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When people talk about "the media," they mean lots of forms of communication—like television, radio, magazines, books, newspapers, movies, billboards, and online chats, blogs, websites, and ads.
The media has a huge impact on people and societies all over the world. Through media, we get news, opinions, entertainment, advertising and more. In the U.S., we see and hear a lot of it. Media can really engage our minds, sometimes without us even knowing (ever find yourself "sucked in" to a TV show or commercials that you didn't intend to watch?) For all these reasons, media can affect the way that people think, feel, and act.
It's both. Sometimes media's influence is a good thing (like if your favorite show gave you an idea for handling bullies, or if you saw parts of the world that you may not ever visit). Sometimes it's a bad thing (like when little kids act out the fighting they see in movies, or teenagers go on unhealthy diets trying to look like the super-skinny models on TV).
Media influences everyone. It can give us impressions about what's the norm out there. Like, if lots of movies, TV shows, and songs on the radio talk about using illegal drugs, you might get the impression that lots of people use drugs. In reality, most people don't—but, the media you see and hear might make you start to wonder.
Media messages can make us want to buy products, and try to look a certain way. Media can even affect how people view themselves and who they aspire to be. For example, almost half (47%) of the girls in one study were influenced to want to lose weight by magazine pictures of thin women. BUT, only 29% of the girls were actually overweight in the first place.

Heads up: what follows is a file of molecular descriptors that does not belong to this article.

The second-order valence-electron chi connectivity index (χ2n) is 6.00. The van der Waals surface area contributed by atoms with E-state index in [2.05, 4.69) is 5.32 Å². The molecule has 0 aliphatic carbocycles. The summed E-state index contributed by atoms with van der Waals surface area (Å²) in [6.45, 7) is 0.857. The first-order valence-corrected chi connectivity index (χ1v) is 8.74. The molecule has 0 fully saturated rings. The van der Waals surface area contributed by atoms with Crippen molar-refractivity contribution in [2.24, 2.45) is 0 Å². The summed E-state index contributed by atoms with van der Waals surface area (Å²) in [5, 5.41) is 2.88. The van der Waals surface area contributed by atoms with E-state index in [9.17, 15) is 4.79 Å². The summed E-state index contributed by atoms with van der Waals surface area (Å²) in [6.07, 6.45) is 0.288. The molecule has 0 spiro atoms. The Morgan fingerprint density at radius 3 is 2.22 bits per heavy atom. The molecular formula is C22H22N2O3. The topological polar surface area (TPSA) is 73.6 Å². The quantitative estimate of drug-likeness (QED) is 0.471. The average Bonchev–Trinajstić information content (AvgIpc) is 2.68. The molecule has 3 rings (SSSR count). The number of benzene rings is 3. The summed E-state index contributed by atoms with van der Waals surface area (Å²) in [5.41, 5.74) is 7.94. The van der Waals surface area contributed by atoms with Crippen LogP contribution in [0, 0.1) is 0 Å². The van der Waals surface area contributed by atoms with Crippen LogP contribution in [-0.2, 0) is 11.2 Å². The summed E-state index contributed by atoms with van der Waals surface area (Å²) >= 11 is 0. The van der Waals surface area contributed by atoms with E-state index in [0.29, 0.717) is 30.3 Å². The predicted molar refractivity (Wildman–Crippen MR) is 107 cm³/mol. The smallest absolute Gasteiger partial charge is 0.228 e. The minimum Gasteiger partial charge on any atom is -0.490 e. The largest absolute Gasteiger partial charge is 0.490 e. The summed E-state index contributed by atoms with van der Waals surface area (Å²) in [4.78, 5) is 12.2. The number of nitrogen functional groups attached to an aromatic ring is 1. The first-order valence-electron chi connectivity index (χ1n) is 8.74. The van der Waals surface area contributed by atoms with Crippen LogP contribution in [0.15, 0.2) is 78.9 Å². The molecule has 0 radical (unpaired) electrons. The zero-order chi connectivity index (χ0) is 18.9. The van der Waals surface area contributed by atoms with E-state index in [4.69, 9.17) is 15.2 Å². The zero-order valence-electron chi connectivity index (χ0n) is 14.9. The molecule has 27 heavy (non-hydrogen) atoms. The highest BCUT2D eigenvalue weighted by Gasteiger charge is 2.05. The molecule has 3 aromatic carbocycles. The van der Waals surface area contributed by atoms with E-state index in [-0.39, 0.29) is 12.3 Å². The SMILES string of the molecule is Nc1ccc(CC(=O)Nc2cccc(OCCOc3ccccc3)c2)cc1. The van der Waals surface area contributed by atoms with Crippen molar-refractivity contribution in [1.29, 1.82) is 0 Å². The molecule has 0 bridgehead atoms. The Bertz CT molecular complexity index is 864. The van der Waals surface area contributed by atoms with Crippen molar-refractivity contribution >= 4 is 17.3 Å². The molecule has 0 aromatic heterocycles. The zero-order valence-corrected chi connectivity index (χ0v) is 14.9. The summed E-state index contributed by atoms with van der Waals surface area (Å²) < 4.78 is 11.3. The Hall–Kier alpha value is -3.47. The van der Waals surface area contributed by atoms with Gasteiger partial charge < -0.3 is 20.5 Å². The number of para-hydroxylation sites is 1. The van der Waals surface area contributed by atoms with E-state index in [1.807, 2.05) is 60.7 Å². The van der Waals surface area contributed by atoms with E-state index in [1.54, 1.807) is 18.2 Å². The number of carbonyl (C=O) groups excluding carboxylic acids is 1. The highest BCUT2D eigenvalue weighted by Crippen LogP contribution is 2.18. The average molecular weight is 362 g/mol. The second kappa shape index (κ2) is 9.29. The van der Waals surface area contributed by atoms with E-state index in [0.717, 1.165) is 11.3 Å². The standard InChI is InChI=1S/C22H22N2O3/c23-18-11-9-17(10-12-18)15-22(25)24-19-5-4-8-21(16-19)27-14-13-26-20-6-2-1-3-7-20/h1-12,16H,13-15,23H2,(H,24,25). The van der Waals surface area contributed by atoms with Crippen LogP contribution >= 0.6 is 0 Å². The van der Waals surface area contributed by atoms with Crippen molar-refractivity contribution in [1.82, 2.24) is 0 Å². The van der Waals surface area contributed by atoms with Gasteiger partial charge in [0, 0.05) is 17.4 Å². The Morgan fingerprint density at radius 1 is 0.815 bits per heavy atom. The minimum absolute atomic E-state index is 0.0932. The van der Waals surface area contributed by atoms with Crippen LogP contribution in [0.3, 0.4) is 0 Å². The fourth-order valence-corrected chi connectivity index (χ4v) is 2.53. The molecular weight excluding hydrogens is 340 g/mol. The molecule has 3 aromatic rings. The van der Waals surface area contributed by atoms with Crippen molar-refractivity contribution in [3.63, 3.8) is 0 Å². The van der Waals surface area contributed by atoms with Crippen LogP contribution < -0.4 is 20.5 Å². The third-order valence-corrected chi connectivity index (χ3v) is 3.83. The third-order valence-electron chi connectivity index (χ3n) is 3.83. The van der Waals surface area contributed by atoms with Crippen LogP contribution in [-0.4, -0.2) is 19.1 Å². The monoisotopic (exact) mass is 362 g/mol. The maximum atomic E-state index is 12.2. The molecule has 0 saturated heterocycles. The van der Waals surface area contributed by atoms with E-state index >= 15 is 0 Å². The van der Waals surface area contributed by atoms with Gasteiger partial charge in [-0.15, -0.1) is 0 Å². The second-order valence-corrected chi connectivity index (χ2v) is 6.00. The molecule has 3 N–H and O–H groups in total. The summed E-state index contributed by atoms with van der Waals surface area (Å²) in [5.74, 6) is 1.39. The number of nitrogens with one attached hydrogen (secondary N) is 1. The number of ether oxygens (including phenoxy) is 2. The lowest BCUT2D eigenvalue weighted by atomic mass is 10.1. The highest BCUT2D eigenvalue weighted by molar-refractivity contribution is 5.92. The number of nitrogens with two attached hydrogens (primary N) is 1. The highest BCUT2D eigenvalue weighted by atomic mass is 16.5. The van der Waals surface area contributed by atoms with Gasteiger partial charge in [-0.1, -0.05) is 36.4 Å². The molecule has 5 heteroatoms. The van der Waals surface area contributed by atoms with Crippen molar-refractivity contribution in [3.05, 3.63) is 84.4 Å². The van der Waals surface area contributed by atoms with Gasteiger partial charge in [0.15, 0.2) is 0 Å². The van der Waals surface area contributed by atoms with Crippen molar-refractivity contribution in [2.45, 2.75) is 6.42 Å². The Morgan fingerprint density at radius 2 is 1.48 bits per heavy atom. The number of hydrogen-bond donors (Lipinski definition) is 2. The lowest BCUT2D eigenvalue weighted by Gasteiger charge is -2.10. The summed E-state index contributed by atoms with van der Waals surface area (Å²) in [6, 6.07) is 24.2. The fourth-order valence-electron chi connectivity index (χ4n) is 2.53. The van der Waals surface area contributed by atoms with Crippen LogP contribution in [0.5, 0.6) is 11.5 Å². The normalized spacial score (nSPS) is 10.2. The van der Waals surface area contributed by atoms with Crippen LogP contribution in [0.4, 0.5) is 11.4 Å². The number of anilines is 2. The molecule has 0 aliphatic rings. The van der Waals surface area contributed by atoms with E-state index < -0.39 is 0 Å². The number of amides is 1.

Need some good news?! Media keeps us in touch with the action in our communities and the world. Lots of media tackle serious topics like racism and the environment. Many reporters work hard to uncover the truth in business, politics, and human rights. There are even ads to convince people to quit smoking, and to eat healthier. Some shows, websites, and magazines teach us about day-to-day stuff like handling money. And, some deliver comic relief.
In the end, it's your job to "get it" about how the media shows you the world—to appreciate the good, and be aware of the bad. BAM can help.
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Centers for Disease Control and Prevention
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